Recently, I saw Interstellar. I know that the science might not be entirely correct—it is science fiction after all—but I loved how all of the events seemed tight and linear. You could plot everything perfectly. Sometimes, my story has almost an episodic feel to it, jumping from one point to another. I’m going to show you how to write a seamless story with foreshadowing, linear progression, and goals.
If you want your character to escape from prison using a magical key in the climax, you’d better mention that he has possession of a magical key earlier on, or else readers will inevitably feel cheated. Aside from mere set up, I love to see good foreshadowing in a mystery. Finding the breadcrumbs the author scatters throughout the story and trying to piece everything together is always fun. If your events are consistently foreshadowed, your reader will be able to follow the story better than they would otherwise.
Before I continue, I would like to point out that foreshadowing isn’t intended to make a story predictable. It’s supposed to hint at what’s to come. But with great power comes great responsibility. Foreshadowing is a very delicate art. You need to know how to apply it lightly enough so as not to be predictable, but heavily enough that the reader will remember it later on.
In Interstellar, Cooper meets with his daughter’s teacher to address her behavior. She’s been using “old” textbooks that say the U.S. Apollo missions were real. Instead of punishing her, Cooper says he intends to take her to a baseball game. At the baseball game, there’s a huge dust storm, which leads to Cooper discovering that his daughter’s ghost is real. You can follow each event perfectly. In essence, this is a part of foreshadowing. Foreshadowing covers anything in the story that was mentioned before. By linear progression, I’m referring to short-term foreshadowing.
For example, in my current story, my character attends a dinner party. In the previous chapter, I need to make some sort of mention of that party. It could be just a thought of what she’ll wear that night or being reminded by someone to attend. Depending how big the event is, it’ll need more foreshadowing. If it’s a graduation ceremony, it would need quite a bit more foreshadowing than just a passing thought. This isn’t intended to make the story predictable, but just to give the reader a road map. If you’re an outliner, outline your story and make sure each chapter has some sort of link to the next one.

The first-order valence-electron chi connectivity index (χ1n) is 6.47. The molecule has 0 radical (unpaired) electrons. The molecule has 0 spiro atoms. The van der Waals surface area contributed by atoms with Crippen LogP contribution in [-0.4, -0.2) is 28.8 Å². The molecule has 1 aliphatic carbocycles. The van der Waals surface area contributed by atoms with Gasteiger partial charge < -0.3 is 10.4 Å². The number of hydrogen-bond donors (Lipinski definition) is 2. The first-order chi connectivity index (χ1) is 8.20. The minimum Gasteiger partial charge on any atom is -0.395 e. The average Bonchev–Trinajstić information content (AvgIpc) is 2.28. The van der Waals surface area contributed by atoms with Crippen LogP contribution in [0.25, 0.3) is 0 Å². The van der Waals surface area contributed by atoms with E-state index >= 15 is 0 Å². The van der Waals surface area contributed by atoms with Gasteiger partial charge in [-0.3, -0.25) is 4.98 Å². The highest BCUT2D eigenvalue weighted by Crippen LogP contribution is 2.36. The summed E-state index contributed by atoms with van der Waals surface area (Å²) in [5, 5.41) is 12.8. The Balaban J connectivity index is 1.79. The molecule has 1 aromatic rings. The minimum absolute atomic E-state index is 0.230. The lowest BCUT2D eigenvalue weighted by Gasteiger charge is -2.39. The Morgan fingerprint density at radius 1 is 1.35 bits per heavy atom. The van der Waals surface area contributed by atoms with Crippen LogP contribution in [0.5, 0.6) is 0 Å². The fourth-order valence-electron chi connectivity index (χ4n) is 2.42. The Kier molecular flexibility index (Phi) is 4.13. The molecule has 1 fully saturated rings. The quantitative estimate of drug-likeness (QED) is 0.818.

This is incredibly important. Whether you’re an outliner or a panster, I find that having multiple goals gives your story direction and prevents it from meandering. The first, over-arching goal you want to have, of course, is your story goal. In The Hobbit, it’s reclaiming the Lonely Mountain. In Interstellar, it’s finding a habitable planet to save the people of earth. The story goal guides your entire plot, and it must be presented at the beginning.
The next type of goal is the scene goal. For this, I highly recommend you take a look at the scene-sequel structure. It’s a great way to make sure you have conflict in every chapter, but also that you give the readers enough room to breathe. Every single scene must have a goal. Let’s look back at Interstellar. When Cooper is having a meeting with the teachers, his goal is to get the meeting over with as quickly as possible. At the baseball game, his goal is to reward his daughter, but changes into finding shelter for his family when he sees the dust storm. And if your scene goals follow the scene-sequel format, they won’t seem uncoordinated or random to the reader.
Now you have the tools to write seamless stories. You’ve vanquished the episodic stories one and for all—or have you? Are there any steps I missed? Are there any techniques you find particularly helpful in writing? Are you interested in seeing more posts on writing?
Thank you for reading!